This warming has led to dramatic changes, such as The huge Petermann Glacier lost several "ice islands" in 2010 and 2012, larger than Manhattan.

But just how much ice has Greenland lost? This question was difficult to answer. But it is very important, as each 360 billion tons corresponds to one millimeter of sea-level rise.

Record of satellites, gravity measurements and other tools, Rignot and his colleagues at the University of California, Irvine and NASA's Jet Propulsion Laboratory and his colleagues in France, Denmark and the Netherlands say they are answering this 46-year-old question can.

The researchers found that Greenland was more or less in the air from 1972 to 1990. She lost ground as glaciers flowed into the sea and broke off large icebergs, but she also recovered them when snow fell on the ice cover.

However, this has changed rapidly in the last 30 years. The ice losses in the 1990s amounted to about 41 billion tons per year, in the 2000s it was 187 billion tons – and in the 2010s 286 billion tons.

Based on the results of models that simulate the past climate of Greenland, "the stream says." Melting and draining has been unprecedented in the last 150 years, "said Marco Tedesco, a Greenlandic expert at the Lamont Doherty Earth Observatory at Columbia University. in an e-mail.

He said the newspaper "also highlights the importance of understanding and quantifying glaciers." Respond to warming and increased surface melting.

The melting in Greenland came from several places, with the famous Jakobshavn glacier losing 323 billion tons during that period, which caused the sea level to rise by almost a millimeter – the long but flat Humboldt glacier, the fifth largest loser an estimated 152 billion tons.

And there are glaciers that are not losing much yet are rapidly changing, including Petermann, Nioghalfjerfjorden and Zachariae Isstrøm, huge glaciers that have begun to change in the northeast and northwest of Greenland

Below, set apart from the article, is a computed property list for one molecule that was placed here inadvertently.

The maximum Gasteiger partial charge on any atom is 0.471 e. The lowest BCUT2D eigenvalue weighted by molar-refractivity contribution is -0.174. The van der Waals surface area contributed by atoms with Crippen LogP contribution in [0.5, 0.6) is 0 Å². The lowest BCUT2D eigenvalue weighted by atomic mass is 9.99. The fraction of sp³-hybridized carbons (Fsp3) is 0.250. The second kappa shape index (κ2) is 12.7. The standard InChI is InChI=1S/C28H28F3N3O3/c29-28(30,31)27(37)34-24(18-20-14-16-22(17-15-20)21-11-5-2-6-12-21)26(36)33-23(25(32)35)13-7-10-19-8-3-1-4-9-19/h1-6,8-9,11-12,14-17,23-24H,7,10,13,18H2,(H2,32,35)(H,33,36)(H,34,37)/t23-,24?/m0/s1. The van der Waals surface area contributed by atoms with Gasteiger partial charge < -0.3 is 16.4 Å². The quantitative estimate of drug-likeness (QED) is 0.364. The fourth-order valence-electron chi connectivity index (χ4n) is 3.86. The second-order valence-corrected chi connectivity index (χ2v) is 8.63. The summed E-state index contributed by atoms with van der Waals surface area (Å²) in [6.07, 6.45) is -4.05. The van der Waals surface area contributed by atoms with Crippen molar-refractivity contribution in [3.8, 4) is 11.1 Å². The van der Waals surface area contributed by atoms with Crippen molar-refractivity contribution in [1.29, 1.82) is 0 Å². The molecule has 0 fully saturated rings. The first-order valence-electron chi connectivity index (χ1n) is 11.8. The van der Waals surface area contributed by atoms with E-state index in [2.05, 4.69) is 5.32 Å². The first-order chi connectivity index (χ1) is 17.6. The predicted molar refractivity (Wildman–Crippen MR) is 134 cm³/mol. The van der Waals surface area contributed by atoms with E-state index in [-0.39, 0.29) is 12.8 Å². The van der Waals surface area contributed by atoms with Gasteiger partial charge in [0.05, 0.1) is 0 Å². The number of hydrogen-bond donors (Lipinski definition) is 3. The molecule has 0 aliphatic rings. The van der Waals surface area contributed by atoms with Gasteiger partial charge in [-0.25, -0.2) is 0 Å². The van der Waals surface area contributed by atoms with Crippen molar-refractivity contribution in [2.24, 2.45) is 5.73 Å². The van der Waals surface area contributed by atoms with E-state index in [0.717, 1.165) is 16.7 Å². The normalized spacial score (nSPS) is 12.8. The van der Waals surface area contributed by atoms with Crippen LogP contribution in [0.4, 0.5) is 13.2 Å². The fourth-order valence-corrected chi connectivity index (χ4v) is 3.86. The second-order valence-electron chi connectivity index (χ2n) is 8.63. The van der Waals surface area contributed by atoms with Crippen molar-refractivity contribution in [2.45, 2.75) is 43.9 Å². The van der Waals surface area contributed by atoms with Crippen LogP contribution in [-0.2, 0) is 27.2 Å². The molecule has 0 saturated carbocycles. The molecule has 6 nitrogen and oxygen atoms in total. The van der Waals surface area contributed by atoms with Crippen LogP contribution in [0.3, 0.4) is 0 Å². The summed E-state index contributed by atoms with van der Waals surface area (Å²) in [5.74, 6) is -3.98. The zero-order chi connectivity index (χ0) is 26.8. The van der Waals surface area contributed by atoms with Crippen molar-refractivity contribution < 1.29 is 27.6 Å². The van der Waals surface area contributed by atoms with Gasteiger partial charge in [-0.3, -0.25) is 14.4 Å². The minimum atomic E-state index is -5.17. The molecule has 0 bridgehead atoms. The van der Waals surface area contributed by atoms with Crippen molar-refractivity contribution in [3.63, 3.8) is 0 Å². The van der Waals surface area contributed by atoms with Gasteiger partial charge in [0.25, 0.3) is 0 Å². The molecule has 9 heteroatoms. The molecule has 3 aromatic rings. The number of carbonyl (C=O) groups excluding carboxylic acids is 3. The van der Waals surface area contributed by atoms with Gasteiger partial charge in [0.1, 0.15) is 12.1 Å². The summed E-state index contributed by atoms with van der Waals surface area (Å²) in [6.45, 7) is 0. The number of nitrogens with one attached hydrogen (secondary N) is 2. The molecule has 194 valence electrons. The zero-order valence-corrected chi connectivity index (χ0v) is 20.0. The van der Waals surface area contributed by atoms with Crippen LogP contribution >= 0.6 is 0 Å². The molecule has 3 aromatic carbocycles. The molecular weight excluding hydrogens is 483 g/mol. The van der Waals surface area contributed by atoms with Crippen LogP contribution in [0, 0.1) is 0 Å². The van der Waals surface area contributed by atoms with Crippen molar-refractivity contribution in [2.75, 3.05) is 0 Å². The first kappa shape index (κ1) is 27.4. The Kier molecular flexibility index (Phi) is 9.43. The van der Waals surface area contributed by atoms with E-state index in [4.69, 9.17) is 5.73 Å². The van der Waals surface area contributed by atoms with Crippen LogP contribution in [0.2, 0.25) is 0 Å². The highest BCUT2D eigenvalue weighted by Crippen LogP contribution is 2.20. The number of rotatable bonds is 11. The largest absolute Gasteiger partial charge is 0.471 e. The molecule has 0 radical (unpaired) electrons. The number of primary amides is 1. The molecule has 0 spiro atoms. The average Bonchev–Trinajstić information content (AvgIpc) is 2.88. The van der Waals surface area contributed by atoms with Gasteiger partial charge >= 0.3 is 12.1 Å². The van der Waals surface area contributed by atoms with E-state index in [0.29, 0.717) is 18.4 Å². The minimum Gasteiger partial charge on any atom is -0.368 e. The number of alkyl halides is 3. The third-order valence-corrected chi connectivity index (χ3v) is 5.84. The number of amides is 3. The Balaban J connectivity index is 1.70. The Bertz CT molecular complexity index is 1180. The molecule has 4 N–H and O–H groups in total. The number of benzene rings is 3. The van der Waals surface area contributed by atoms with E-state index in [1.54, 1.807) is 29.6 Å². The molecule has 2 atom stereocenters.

If they continue to accelerate, the losses could be enormous: Nioghalfjerfjorden and Zachariae Isstrøm, for example, each contain more than half a meter (or over 1.6 feet) of potential sea level rise.

The causes of the current changes are According to Rignot many times, including warmer temperatures, the surface Grönl Ands more ice melt, but also warmer Atlantic waters that reach the glaciers.

"This is consistent with our understanding of the effects of climate change on ice, except that it happens earlier and faster than anticipated by models," Rignot said.

Rignot said that some ice loss – and a corresponding sea-level rise – are probably already inevitable, as carbon dioxide emissions remain in the atmosphere for decades. However, he said that what people will do in the future can certainly influence the nature of ice in Greenland and the Antarctic.

"If we do something now, it will take 30 years for the climate to take effect, and for decades to prevent the melting of glaciers. Probably half of that signal is already set in stone," he said.

"However, with every 10 [centimeters] of sea-level rise, the sea-level impact on humanity will increase sea levels by several meters in the coming century, unless we do something drastic."

2019 © The Washington Post